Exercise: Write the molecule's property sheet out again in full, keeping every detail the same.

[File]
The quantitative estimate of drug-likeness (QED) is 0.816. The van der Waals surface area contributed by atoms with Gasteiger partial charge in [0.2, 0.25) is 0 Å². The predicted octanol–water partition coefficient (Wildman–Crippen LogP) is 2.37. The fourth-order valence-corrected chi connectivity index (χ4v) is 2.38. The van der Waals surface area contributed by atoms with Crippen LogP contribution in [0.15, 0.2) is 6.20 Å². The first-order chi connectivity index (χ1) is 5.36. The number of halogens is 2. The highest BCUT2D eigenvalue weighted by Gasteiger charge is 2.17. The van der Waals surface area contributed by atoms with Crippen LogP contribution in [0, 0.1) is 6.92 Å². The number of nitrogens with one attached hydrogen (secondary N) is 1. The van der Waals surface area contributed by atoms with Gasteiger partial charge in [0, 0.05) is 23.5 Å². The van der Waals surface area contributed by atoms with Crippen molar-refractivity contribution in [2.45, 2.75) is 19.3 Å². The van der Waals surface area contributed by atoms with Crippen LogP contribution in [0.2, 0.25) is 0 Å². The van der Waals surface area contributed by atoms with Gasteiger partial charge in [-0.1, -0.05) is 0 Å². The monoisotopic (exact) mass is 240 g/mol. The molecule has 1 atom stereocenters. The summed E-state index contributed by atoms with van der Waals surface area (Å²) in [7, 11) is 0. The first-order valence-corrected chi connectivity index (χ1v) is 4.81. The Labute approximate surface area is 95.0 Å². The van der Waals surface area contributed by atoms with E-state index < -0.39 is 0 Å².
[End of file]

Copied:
The quantitative estimate of drug-likeness (QED) is 0.816. The van der Waals surface area contributed by atoms with Gasteiger partial charge in [0.2, 0.25) is 0 Å². The predicted octanol–water partition coefficient (Wildman–Crippen LogP) is 2.37. The fourth-order valence-corrected chi connectivity index (χ4v) is 2.38. The van der Waals surface area contributed by atoms with Crippen LogP contribution in [0.15, 0.2) is 6.20 Å². The first-order chi connectivity index (χ1) is 5.36. The number of halogens is 2. The highest BCUT2D eigenvalue weighted by Gasteiger charge is 2.17. The van der Waals surface area contributed by atoms with Crippen LogP contribution in [0, 0.1) is 6.92 Å². The number of nitrogens with one attached hydrogen (secondary N) is 1. The van der Waals surface area contributed by atoms with Gasteiger partial charge in [0, 0.05) is 23.5 Å². The van der Waals surface area contributed by atoms with Crippen molar-refractivity contribution in [2.45, 2.75) is 19.3 Å². The van der Waals surface area contributed by atoms with Crippen LogP contribution in [0.2, 0.25) is 0 Å². The van der Waals surface area contributed by atoms with Gasteiger partial charge in [-0.1, -0.05) is 0 Å². The monoisotopic (exact) mass is 240 g/mol. The molecule has 1 atom stereocenters. The summed E-state index contributed by atoms with van der Waals surface area (Å²) in [7, 11) is 0. The first-order valence-corrected chi connectivity index (χ1v) is 4.81. The Labute approximate surface area is 95.0 Å². The van der Waals surface area contributed by atoms with E-state index < -0.39 is 0 Å².